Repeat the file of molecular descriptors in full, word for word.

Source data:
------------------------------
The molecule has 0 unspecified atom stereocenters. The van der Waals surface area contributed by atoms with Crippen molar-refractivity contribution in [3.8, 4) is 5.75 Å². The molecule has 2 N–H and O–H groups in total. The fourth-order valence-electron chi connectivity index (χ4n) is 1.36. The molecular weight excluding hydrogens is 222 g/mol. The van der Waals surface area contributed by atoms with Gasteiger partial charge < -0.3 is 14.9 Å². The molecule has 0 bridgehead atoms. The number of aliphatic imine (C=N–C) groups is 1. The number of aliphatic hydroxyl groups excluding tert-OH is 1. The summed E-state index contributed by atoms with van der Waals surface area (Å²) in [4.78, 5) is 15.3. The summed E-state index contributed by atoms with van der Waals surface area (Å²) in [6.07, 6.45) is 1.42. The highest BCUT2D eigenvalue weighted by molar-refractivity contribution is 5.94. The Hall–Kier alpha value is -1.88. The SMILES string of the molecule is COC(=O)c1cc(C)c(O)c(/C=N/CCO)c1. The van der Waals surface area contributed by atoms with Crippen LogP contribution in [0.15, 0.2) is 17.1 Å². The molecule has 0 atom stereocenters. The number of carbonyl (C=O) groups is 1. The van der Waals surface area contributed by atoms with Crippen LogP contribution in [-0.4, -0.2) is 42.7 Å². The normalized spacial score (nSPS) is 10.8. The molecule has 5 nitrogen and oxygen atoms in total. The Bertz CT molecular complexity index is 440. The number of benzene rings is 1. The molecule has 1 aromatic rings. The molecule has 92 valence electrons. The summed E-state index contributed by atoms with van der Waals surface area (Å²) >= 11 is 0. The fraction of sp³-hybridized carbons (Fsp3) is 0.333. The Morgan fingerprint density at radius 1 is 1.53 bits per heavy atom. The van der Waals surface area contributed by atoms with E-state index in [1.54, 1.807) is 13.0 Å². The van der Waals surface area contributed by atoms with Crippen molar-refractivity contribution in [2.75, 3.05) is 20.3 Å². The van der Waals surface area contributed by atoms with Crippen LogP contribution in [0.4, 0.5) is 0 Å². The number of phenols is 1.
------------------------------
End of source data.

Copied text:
The molecule has 0 unspecified atom stereocenters. The van der Waals surface area contributed by atoms with Crippen molar-refractivity contribution in [3.8, 4) is 5.75 Å². The molecule has 2 N–H and O–H groups in total. The fourth-order valence-electron chi connectivity index (χ4n) is 1.36. The molecular weight excluding hydrogens is 222 g/mol. The van der Waals surface area contributed by atoms with Gasteiger partial charge < -0.3 is 14.9 Å². The molecule has 0 bridgehead atoms. The number of aliphatic imine (C=N–C) groups is 1. The number of aliphatic hydroxyl groups excluding tert-OH is 1. The summed E-state index contributed by atoms with van der Waals surface area (Å²) in [4.78, 5) is 15.3. The summed E-state index contributed by atoms with van der Waals surface area (Å²) in [6.07, 6.45) is 1.42. The highest BCUT2D eigenvalue weighted by molar-refractivity contribution is 5.94. The Hall–Kier alpha value is -1.88. The SMILES string of the molecule is COC(=O)c1cc(C)c(O)c(/C=N/CCO)c1. The van der Waals surface area contributed by atoms with Crippen LogP contribution in [0.15, 0.2) is 17.1 Å². The molecule has 0 atom stereocenters. The number of carbonyl (C=O) groups is 1. The van der Waals surface area contributed by atoms with Crippen LogP contribution in [-0.4, -0.2) is 42.7 Å². The normalized spacial score (nSPS) is 10.8. The molecule has 5 nitrogen and oxygen atoms in total. The Bertz CT molecular complexity index is 440. The number of benzene rings is 1. The molecule has 1 aromatic rings. The molecule has 92 valence electrons. The summed E-state index contributed by atoms with van der Waals surface area (Å²) >= 11 is 0. The fraction of sp³-hybridized carbons (Fsp3) is 0.333. The Morgan fingerprint density at radius 1 is 1.53 bits per heavy atom. The van der Waals surface area contributed by atoms with E-state index in [1.54, 1.807) is 13.0 Å². The van der Waals surface area contributed by atoms with Crippen molar-refractivity contribution in [2.75, 3.05) is 20.3 Å². The van der Waals surface area contributed by atoms with Crippen LogP contribution in [0.4, 0.5) is 0 Å². The number of phenols is 1.